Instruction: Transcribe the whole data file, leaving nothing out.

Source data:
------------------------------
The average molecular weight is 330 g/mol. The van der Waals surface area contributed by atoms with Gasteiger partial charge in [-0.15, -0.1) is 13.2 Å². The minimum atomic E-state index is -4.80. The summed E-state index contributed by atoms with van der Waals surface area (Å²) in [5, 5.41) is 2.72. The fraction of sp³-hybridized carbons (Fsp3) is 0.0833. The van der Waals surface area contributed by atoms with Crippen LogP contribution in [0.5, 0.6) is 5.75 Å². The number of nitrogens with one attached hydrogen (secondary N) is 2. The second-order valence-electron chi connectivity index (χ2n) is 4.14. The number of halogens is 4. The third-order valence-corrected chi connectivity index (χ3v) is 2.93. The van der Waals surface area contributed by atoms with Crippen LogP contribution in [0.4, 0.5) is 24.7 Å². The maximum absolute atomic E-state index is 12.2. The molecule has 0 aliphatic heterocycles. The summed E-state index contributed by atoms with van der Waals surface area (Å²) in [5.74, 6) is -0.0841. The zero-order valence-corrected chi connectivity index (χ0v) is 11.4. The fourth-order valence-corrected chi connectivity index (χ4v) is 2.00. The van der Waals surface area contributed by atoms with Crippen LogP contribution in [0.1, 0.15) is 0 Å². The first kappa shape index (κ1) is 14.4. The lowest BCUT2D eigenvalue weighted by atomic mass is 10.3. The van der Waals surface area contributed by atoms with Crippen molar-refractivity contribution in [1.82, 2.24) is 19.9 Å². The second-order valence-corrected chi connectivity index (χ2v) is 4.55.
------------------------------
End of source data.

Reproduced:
The average molecular weight is 330 g/mol. The van der Waals surface area contributed by atoms with Gasteiger partial charge in [-0.15, -0.1) is 13.2 Å². The minimum atomic E-state index is -4.80. The summed E-state index contributed by atoms with van der Waals surface area (Å²) in [5, 5.41) is 2.72. The fraction of sp³-hybridized carbons (Fsp3) is 0.0833. The van der Waals surface area contributed by atoms with Crippen LogP contribution in [0.5, 0.6) is 5.75 Å². The number of nitrogens with one attached hydrogen (secondary N) is 2. The second-order valence-electron chi connectivity index (χ2n) is 4.14. The number of halogens is 4. The third-order valence-corrected chi connectivity index (χ3v) is 2.93. The van der Waals surface area contributed by atoms with Crippen LogP contribution in [0.4, 0.5) is 24.7 Å². The maximum absolute atomic E-state index is 12.2. The molecule has 0 aliphatic heterocycles. The summed E-state index contributed by atoms with van der Waals surface area (Å²) in [5.74, 6) is -0.0841. The zero-order valence-corrected chi connectivity index (χ0v) is 11.4. The fourth-order valence-corrected chi connectivity index (χ4v) is 2.00. The van der Waals surface area contributed by atoms with Crippen LogP contribution in [0.1, 0.15) is 0 Å². The first kappa shape index (κ1) is 14.4. The lowest BCUT2D eigenvalue weighted by atomic mass is 10.3. The van der Waals surface area contributed by atoms with Crippen molar-refractivity contribution in [1.82, 2.24) is 19.9 Å². The second-order valence-corrected chi connectivity index (χ2v) is 4.55.